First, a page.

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Distracted driving: Urging companies to crack down

4/4/2017, 10 a.m.
In 2004, David Teater of Spring Lake, Michigan, lost his 12-year-old son, the youngest of three boys, to a distracted ...
TWD means texting while driving (Photo: Ferre' Dollar/CNN)

— In 2004, David Teater of Spring Lake, Michigan, lost his 12-year-old son, the youngest of three boys, to a distracted driver. Afterward, he knew there were a few different ways he could get involved to raise awareness about this deadly problem.

He could travel to schools and educate children about the dangers of using a phone -- even a hands-free device -- while driving or plunge into legislative work full-time, since advocates believe there is a need for tougher distracted driving laws and penalties in every state.

But where he decided to focus his time was on the business community, encouraging companies to institute bans on using cell phones while driving. It could help save their employees' lives and raise awareness about an epidemic on the roads. Every day, more than eight people are killed and more than 1,000 are injured in crashes reported to involve distracted driving, which includes activities such as talking on a cell phone, texting and eating, according to the National Highway Traffic Safety Administration.

Teater made the choice based on familiarity -- his 30-year business career has included serving as CEO of several private companies -- and on his calculation of ways to make the greatest change. His thinking is, if you encourage large companies with thousands of employees to ban any use of a cell phone or device while driving, they could take that message to their private lives and bring about wider change on the roads.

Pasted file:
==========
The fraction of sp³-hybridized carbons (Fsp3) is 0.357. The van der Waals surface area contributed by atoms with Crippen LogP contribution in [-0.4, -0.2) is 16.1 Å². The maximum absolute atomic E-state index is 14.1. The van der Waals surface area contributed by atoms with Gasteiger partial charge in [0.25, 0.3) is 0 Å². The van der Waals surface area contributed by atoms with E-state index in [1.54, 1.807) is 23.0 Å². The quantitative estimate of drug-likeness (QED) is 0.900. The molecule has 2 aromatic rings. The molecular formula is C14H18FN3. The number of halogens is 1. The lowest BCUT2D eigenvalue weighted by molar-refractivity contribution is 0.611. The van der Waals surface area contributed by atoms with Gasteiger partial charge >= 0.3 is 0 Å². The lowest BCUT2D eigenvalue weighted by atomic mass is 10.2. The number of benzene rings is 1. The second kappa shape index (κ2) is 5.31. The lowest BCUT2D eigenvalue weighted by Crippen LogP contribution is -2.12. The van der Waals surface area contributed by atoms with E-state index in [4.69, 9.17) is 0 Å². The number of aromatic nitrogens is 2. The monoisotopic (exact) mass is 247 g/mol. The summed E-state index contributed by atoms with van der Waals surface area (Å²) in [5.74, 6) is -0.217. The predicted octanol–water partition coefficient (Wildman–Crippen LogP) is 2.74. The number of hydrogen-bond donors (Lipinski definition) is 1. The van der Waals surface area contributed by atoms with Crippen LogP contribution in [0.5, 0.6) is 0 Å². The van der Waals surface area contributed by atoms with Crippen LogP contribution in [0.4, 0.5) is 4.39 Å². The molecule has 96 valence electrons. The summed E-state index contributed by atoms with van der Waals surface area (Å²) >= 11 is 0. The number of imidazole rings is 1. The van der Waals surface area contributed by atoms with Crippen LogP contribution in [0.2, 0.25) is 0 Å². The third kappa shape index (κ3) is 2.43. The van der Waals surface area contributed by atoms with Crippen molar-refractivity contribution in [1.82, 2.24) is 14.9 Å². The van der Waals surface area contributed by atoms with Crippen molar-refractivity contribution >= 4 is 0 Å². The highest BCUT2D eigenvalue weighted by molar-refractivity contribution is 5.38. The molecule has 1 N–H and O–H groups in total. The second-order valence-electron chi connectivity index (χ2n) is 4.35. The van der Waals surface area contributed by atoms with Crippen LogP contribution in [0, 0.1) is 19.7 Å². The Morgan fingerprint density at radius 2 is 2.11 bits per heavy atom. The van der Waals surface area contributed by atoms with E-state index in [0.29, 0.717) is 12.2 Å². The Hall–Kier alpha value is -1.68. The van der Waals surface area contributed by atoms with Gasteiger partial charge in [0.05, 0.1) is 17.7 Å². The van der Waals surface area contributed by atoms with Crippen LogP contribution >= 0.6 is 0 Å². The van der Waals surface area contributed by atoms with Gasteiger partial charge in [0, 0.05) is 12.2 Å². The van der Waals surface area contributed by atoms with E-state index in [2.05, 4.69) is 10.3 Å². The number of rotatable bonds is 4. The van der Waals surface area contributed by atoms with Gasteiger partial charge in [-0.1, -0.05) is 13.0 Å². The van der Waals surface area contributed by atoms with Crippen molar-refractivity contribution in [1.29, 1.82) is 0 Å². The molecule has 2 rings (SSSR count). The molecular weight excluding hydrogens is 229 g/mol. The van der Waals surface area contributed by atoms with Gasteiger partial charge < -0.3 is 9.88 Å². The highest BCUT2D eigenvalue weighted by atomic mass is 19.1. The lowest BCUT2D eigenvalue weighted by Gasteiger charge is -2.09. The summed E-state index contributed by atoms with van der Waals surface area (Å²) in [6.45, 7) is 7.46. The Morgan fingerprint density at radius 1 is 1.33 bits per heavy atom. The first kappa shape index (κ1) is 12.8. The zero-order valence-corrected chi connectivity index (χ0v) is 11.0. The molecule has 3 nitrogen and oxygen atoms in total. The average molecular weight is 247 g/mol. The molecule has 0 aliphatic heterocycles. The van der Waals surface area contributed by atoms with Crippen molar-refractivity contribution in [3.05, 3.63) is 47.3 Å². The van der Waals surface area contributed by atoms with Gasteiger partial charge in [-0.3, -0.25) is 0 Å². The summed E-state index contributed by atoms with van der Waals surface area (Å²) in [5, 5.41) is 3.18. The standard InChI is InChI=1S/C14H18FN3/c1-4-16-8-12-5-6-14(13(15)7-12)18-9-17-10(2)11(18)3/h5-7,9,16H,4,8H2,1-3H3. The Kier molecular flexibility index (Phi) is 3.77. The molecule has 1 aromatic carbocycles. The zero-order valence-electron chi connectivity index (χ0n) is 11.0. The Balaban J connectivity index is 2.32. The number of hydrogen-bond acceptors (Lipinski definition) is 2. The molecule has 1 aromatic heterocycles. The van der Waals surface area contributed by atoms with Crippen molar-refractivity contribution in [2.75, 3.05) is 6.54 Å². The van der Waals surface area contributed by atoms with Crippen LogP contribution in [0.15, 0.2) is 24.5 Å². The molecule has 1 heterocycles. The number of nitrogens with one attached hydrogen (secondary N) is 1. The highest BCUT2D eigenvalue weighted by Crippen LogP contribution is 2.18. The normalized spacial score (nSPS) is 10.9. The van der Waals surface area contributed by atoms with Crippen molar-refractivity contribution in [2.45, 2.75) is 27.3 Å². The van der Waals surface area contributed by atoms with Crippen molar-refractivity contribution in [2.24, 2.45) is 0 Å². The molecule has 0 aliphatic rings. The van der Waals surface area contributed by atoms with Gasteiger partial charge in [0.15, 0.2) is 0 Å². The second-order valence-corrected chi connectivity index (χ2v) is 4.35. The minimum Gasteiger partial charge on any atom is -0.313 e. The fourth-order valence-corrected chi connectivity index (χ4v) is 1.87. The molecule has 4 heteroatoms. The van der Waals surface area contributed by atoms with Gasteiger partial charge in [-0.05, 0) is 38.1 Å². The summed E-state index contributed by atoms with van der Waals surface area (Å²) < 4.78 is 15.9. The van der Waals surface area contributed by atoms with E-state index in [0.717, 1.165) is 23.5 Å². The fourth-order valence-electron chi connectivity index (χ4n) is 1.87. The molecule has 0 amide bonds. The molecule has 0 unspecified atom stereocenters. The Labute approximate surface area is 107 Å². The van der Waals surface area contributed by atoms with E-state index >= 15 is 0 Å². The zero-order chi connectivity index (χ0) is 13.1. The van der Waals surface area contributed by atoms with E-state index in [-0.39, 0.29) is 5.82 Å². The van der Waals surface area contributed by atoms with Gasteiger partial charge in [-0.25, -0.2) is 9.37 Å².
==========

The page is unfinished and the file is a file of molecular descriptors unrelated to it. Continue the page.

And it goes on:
"If the employees buy into it ... then they start talking about it with their friends and peers, they get their family members to follow similar policies, and they take the practices home with them," said Teater, who is now a nationally recognized leader on the issue of distracted driving.

This is exactly what happened with seat belts, with the employer community leading the way by requiring employees use them while traveling in cars, said Teater, president and founder of FocusDriven LLC, a firm dedicated to reducing motor vehicle crashes that result from driver distraction.

"We had employers who looked at the evidence ... and they started putting policies in place saying, 'If you're going to drive on behalf of our company, you're going to wear a seat belt, or we're going to take disciplinary action if we find out you didn't,' and so people complained about it, but they didn't really have a choice, so they did it," he said.

As more employees got into the habit of wearing a seat belt, researchers were able to collect data to show how seat belts were saving lives in crashes, Teater said.

"And then since public opinion changed, then legislators started passing laws, and then we figured out how to enforce those laws with some meat in them, and where we're at today is where seat belts have saved tens of thousands of lives over the last several years. That's the main reason I focus on the employer community," he said.

The biggest obstacle: productivity concerns

"With the continued proliferation of social media and ever present urge for drivers to 'stay connected,' distracted driving continues to pose a major challenge for employers and in many cases represents a core element of their overall road safety program," said Joe McKillips, executive director of the Network of Employers for Traffic Safety. The employer-led organization is a partnership between the US government and the private sector focused on reducing road-related crashes, injuries and deaths.